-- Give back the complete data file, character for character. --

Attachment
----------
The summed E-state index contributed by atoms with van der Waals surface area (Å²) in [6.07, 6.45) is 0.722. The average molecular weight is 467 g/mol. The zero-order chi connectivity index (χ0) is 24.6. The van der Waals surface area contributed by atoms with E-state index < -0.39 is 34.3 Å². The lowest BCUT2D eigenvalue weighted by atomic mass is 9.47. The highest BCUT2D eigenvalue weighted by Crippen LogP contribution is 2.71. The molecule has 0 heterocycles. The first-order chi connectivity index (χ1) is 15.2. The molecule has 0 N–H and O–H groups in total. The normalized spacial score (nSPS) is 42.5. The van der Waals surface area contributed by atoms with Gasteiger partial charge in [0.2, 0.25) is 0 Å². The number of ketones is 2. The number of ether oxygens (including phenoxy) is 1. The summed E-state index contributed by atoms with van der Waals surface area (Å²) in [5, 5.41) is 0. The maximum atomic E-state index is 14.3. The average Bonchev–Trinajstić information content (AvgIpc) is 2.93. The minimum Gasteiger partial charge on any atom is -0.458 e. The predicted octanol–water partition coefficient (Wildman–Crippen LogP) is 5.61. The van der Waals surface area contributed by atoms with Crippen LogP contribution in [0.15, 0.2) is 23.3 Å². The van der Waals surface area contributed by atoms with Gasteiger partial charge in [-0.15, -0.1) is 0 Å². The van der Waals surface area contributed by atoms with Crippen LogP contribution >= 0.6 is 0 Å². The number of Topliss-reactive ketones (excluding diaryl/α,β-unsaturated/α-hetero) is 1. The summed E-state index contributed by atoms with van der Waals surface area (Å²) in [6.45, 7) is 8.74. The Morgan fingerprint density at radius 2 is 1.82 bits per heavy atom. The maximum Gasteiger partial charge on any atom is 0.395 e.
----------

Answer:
The summed E-state index contributed by atoms with van der Waals surface area (Å²) in [6.07, 6.45) is 0.722. The average molecular weight is 467 g/mol. The zero-order chi connectivity index (χ0) is 24.6. The van der Waals surface area contributed by atoms with E-state index < -0.39 is 34.3 Å². The lowest BCUT2D eigenvalue weighted by atomic mass is 9.47. The highest BCUT2D eigenvalue weighted by Crippen LogP contribution is 2.71. The molecule has 0 heterocycles. The first-order chi connectivity index (χ1) is 15.2. The molecule has 0 N–H and O–H groups in total. The normalized spacial score (nSPS) is 42.5. The van der Waals surface area contributed by atoms with Gasteiger partial charge in [0.2, 0.25) is 0 Å². The number of ketones is 2. The number of ether oxygens (including phenoxy) is 1. The summed E-state index contributed by atoms with van der Waals surface area (Å²) in [5, 5.41) is 0. The maximum atomic E-state index is 14.3. The average Bonchev–Trinajstić information content (AvgIpc) is 2.93. The minimum Gasteiger partial charge on any atom is -0.458 e. The predicted octanol–water partition coefficient (Wildman–Crippen LogP) is 5.61. The van der Waals surface area contributed by atoms with Crippen LogP contribution in [0.15, 0.2) is 23.3 Å². The van der Waals surface area contributed by atoms with Gasteiger partial charge in [-0.15, -0.1) is 0 Å². The van der Waals surface area contributed by atoms with Crippen LogP contribution >= 0.6 is 0 Å². The number of Topliss-reactive ketones (excluding diaryl/α,β-unsaturated/α-hetero) is 1. The summed E-state index contributed by atoms with van der Waals surface area (Å²) in [6.45, 7) is 8.74. The Morgan fingerprint density at radius 2 is 1.82 bits per heavy atom. The maximum Gasteiger partial charge on any atom is 0.395 e.